Performance Excellence Process
Baldrige Workshops
Global Insights Archive
Unlocking the Value of Your Baldrige Feedback Report:
Five Keys to Understanding and Improving Results
Craig A. Anderson
September 2008

As state and national performance excellence award cycles wind down, teams of
examiners are wrapping up their feedback reports. These reports, reflecting
hundreds of hours of independent, expert analysis, can provide a solid foundation
for breakthrough improvement. To assist in this process, we have identified five
keys to maximizing the value of your feedback report.

1. Understand the context of the report
Understand the context of the feedback report. The report was put together by a
virtual team that has never met in person and will be choppy and at times difficult to
read. But go beyond these distractions and focus on the content. Each word in the
final feedback report is there for a reason, and you will be a better organization by
adopting an aggressive and positive response to each comment, especially the
opportunities for improvement (OFIs).

2. Look for hidden opportunities
Pay special attention to any comments that refer to information that was missing
from the application. In many cases, these comments may be thin in content (it is
much easier for examiners to write substantive comments on what is actually IN the
application!), but the most promising OFIs often "hide" squarely in these gaps.

3. Value to you depends on the value you invest
The value of the feedback report is truly a reflection of the value you put into the
application process. Examiners would love to give you frank and useful feedback
regarding your approach in all key areas, but this is difficult if you respond to "how"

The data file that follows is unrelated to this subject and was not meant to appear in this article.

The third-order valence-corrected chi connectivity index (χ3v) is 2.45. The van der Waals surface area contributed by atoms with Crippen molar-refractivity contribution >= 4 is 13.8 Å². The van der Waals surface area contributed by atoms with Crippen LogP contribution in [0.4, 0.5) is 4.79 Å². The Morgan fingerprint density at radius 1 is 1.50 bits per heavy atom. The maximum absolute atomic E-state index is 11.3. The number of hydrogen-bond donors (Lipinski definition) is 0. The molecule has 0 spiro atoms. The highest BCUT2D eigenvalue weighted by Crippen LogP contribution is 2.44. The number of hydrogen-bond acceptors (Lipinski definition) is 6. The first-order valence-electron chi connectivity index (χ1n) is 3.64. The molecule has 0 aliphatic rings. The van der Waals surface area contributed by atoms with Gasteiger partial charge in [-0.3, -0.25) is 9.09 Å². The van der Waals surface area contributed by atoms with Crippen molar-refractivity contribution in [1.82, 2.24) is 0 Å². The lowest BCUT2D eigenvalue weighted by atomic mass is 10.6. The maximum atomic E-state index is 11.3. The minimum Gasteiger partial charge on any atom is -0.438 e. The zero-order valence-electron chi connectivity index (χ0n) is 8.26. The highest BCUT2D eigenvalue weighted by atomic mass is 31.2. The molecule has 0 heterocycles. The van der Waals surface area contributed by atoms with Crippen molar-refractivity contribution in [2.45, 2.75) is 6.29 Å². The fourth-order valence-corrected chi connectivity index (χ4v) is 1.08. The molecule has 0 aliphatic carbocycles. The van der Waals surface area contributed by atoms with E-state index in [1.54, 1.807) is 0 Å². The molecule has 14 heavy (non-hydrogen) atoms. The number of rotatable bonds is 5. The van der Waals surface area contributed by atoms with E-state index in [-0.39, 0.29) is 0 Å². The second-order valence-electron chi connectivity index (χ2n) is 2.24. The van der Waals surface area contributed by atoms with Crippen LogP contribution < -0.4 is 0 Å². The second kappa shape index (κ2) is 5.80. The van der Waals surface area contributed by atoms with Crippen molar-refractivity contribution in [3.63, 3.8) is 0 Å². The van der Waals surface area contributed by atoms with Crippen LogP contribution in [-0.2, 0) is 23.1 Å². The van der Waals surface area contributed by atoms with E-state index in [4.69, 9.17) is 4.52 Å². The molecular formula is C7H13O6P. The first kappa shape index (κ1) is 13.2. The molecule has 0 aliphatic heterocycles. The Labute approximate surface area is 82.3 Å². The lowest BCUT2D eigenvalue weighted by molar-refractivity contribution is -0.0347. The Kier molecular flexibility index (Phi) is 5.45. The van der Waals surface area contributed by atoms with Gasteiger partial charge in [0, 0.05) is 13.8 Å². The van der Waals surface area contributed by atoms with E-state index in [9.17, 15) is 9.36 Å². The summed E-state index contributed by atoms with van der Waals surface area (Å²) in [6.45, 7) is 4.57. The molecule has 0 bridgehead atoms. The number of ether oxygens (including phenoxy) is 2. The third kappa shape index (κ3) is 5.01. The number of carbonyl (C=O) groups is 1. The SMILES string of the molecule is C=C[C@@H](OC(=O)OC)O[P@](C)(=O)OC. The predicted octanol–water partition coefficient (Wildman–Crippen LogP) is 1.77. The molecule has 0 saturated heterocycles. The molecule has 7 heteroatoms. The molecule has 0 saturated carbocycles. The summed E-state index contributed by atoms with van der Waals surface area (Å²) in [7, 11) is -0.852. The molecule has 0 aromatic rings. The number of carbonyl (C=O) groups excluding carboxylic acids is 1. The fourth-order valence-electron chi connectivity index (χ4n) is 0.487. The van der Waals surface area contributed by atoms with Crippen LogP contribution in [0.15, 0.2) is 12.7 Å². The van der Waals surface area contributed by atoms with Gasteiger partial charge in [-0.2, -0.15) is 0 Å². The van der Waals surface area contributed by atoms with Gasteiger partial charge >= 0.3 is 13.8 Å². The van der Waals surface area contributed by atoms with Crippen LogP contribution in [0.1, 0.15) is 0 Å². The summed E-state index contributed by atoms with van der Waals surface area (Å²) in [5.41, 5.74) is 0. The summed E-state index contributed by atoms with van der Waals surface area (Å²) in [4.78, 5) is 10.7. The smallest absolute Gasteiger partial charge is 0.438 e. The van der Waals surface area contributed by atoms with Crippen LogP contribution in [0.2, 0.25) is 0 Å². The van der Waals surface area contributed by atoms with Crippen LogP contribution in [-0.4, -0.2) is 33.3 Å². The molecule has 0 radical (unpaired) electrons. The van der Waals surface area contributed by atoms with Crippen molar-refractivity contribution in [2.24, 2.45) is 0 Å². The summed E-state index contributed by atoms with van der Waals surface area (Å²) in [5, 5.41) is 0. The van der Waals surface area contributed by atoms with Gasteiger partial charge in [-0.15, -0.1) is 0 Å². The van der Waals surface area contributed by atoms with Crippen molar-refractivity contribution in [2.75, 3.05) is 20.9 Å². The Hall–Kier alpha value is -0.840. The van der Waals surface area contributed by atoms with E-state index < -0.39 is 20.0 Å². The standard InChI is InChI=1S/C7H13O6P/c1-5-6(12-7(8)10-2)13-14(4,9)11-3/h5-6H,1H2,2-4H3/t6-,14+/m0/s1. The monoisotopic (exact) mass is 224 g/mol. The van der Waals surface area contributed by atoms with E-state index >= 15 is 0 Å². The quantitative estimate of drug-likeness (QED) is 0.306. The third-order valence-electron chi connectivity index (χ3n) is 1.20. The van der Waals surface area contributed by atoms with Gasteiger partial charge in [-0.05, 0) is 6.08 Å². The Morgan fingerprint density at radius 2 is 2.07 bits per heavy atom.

questions with "off the shelf" answers. As you review the comments, ask yourself if
your responses went deep enough into the details to enable meaningful feedback.
Rather than tell us that you are using "XYZ" software, tell us how this software
actually impacts your key work processes and adds value to your customers and
stakeholders.

4. Avoid drowning in the learning whirlpool
It is safe to say that an experienced examiner could write up a learning OFI for
each page of an application. The assessment process forces a specific focus on
evidence of learning; the reality is that organizational and personal learning are
immature processes in most organizations today. Make sure you do not drown in
the whirlpool of learning OFIs that will come your way in the feedback report.
Applicants that grasp the importance of learning as a core process across all
parts of the organization will see the learning OFIs as a lifesaver; organizations
that do not "get" learning will drown in the whirlpool.

5. Keep results comments in perspective
Generally speaking, results are harder to assess and score than process items,
and results comments are harder to write. Results are graded on a tougher scale;
the 30-45% scoring band requires that "results are reported for many areas of
importance to the accomplishment of your organization's mission," while the same
scoring band for process items only requires that your approach be "in the early
stages of alignment with your basic organizational needs." Further, the
Levels-Trends-Comparisons-Integration (LeTCI) scoring dimensions put a specific
focus on the difficult challenges of obtaining relevant comparative results and
documenting the integration of your results across your enterprise. The majority of
applicants will not be at a level of maturity to respond effectively in these areas.
The point? Stay the course and do not become discouraged by low results scores;
focus on improving your key processes and the results will be there over time.